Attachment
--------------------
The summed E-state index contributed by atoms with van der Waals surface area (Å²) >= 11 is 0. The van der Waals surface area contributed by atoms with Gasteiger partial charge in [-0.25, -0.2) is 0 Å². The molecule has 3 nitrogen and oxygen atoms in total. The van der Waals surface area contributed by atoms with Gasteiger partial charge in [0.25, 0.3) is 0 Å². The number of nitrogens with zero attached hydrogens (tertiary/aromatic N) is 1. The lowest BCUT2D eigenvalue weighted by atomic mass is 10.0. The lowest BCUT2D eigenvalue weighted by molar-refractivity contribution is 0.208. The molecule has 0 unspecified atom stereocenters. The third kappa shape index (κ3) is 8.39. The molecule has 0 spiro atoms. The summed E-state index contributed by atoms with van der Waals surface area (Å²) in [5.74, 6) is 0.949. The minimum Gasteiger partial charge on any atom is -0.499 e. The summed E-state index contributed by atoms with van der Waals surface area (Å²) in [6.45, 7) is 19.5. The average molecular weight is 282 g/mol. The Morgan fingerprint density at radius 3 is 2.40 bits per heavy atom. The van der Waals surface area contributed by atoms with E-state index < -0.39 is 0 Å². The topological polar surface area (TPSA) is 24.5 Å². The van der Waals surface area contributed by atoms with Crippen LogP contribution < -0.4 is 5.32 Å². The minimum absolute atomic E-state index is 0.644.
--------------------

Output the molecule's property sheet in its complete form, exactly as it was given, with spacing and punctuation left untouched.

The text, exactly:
The summed E-state index contributed by atoms with van der Waals surface area (Å²) >= 11 is 0. The van der Waals surface area contributed by atoms with Gasteiger partial charge in [-0.25, -0.2) is 0 Å². The molecule has 3 nitrogen and oxygen atoms in total. The van der Waals surface area contributed by atoms with Gasteiger partial charge in [0.25, 0.3) is 0 Å². The number of nitrogens with zero attached hydrogens (tertiary/aromatic N) is 1. The lowest BCUT2D eigenvalue weighted by atomic mass is 10.0. The lowest BCUT2D eigenvalue weighted by molar-refractivity contribution is 0.208. The molecule has 0 unspecified atom stereocenters. The third kappa shape index (κ3) is 8.39. The molecule has 0 spiro atoms. The summed E-state index contributed by atoms with van der Waals surface area (Å²) in [5.74, 6) is 0.949. The minimum Gasteiger partial charge on any atom is -0.499 e. The summed E-state index contributed by atoms with van der Waals surface area (Å²) in [6.45, 7) is 19.5. The average molecular weight is 282 g/mol. The Morgan fingerprint density at radius 3 is 2.40 bits per heavy atom. The van der Waals surface area contributed by atoms with E-state index < -0.39 is 0 Å². The topological polar surface area (TPSA) is 24.5 Å². The van der Waals surface area contributed by atoms with Crippen LogP contribution < -0.4 is 5.32 Å². The minimum absolute atomic E-state index is 0.644.